Krueck and Sexton Architects
|Krueck and Sexton Architects|
|Projects||Herman Miller National Design Center, Chicago|
Krueck and Sexton Architects is a Chicago based, internationally recognized architecture practice founded by Ron Krueck and Mark Sexton. Tom Jacobs was named the third principal in 2011. During their 30-year history they have completed a wide variety of projects that have received numerous national and regional awards. Their design process is marked by close client collaboration in order to develop unique and specific solutions for each project. They are known for their interdisciplinary approach and research-based studio culture, which has produced a body of work that has been characterized as beautiful, environmentally efficient, and both visually and functionally enduring over time. Currently, the firm’s design for a New Federal Office Building with a net-zero energy target by 2030 is under construction and is scheduled to open in 2014.
Krueck and Sexton Architects is dedicated to realizing architecture that embraces creativity and innovation, which is achieved by listening, collaboration, and challenging of assumptions. The firm’s architectural point of view states that space, daylight, scale, proportion, materiality, and detail matter most.
Blair Kamin insightfully expressed his observations of this Chicago team, in an article he wrote about them when named Chicagoans of the Year by the Chicago Tribune, stating that “Unlike today’s solo-oriented “starchitects,” Krueck and Sexton form a true partnership, relying heavily on their complimentary talents. Krueck conceptualizes. Sexton questions. Krueck refines.”
Among their designs are Chicago's Spertus Institute and Crown Fountain. Spertus Institute is known for its striking all glass facade that provides views towards Grant Park and Lake Michigan, where 726 panes of glass in over 500 different shapes and sizes were used while simultaneously staying within a tight budget. Krueck and Sexton worked in close collaboration with artist Jaume Plensa to help realize his design for Crown Fountain in Chicago's Millennium Park.
The firm has also completed restoration work on Mies van der Rohe's 860-880 Lake Shore Drive Apartments where the facades were recoated and cleaned, the plaza was restored with a new concealed drainage system, and new sandblasted glass was used in the lobby, which more accurately represents the original design.
Honors and Awards
Krueck and Sexton Architects has been the recipient of many national and regional awards for their designs, most notably for the Spertus Institute of Jewish Studies, the Steel and Glass House, Crown Fountain, Herman Miller National Showroom in Chicago, and Phillips Plastics Custom Molding Facility. The firm’s work has been featured and exhibited nationally and internationally by The New York Times, The Wall Street Journal, A+U, Global Architecture, The Whitney Museum, The Museum of Modern Art and many others. Both Ron Krueck and Mark Sexton are members of American Institute of Architects College of Fellows.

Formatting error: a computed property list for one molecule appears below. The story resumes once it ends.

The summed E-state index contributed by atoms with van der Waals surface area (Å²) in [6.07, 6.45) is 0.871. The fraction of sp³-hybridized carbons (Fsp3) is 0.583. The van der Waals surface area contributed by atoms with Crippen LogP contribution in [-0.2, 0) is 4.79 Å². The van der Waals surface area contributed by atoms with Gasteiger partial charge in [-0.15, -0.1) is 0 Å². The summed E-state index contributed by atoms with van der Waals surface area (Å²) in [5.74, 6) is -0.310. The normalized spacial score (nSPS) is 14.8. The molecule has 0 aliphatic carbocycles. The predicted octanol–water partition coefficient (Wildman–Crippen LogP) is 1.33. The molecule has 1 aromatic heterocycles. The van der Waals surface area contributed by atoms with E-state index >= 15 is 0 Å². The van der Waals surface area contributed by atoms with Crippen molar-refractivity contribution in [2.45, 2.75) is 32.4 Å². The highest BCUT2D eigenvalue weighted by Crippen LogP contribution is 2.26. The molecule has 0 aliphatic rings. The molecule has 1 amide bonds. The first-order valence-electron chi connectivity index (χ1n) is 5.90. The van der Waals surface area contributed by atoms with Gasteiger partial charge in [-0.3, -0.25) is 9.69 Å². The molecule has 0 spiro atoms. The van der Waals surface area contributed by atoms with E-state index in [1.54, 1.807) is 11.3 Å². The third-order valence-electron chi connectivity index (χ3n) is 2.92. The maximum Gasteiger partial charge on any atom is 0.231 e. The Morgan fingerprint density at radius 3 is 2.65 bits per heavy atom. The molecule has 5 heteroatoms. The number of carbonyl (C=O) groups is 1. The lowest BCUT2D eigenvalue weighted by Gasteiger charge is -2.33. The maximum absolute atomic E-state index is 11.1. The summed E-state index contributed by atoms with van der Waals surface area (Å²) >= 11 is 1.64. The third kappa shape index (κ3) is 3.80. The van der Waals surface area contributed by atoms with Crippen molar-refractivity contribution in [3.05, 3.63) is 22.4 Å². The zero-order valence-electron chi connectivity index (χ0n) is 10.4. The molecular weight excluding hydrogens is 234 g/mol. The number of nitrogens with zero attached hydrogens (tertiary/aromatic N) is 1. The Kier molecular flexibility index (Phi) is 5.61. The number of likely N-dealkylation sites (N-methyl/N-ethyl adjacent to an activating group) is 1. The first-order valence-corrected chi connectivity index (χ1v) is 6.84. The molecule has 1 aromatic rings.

- AIA Chicago Firm of the Year, 2004
- American Institute of Architects National Honor Awards
- AIA Chicago Chapter Honor Awards
- Good Design is Good Business Award, Business Week/Architectural Record
- Top Ten Green Project, US Department of Energy
- Chicagoans of the Year, Chicago Tribune, 2005, Ron Krueck and Mark Sexton
- American Institute of Architects National Young Architect Award, 2012, Tom Jacobs
- ‘40 Under 40’ Top Architects in the USA, Interiors Magazine, 1986
- Interior Design Hall of Fame
- Rudy Bruner Award for Urban Excellence
The Chicago Children's Museum Controversy
In 2006, the Chicago Children's Museum announced that it was outgrowing its current space at Navy Pier and unveiled plans to relocate to a new Grant Park location designed by Krueck and Sexton Architects. Based on a winning competition entry in 2008, Krueck and Sexton Architects designed a primarily underground structure "that is elegantly integrated into Grant Park, akin to the inseparable relationship between tree root and ground. The Museum replaces a portion of an existing underground parking garage, thus allowing the entire project footprint to remain park land. Yet, with the grade change, and the building opening to the south, the design offers abundant openness and exposure to daylight."
Originally backed by former Chicago mayor Richard M. Daley, the proposal was met with opposition from many groups, chiefly among them the parks and planning groups argument that a building in the park "violated the city forefathers’ mandate that the lakefront remain 'forever open, free and clear.'" After numerous redesigns, the city approved a final plan in 2008. Fundraising for the project became difficult during the financial crisis, possibly putting a halt on the project. “We are no longer pursuing a move to Grant Park,” Chad Mertz, a museum spokesman told Chicago Tribune Reporter Blair Kamin in his January 27, 2012 article on the Museum. Instead, he said, the museum is focused on its discussions with Navy Pier officials about revamping and expanding its present home at the pier. “With recent changes in the economic and political climate,” Mertz said, “it made us take a step back and take a look at our position.” The recession hampered efforts to raise $100 million for the project and current Chicago mayor Rahm Emanuel effectively put a close on the issue when he said suggested it was time to "hit a reset button" on the project. Plan's for an expanded Children's Museum at their current home at Navy Pier were included in the plans for a Navy Pier renovation.
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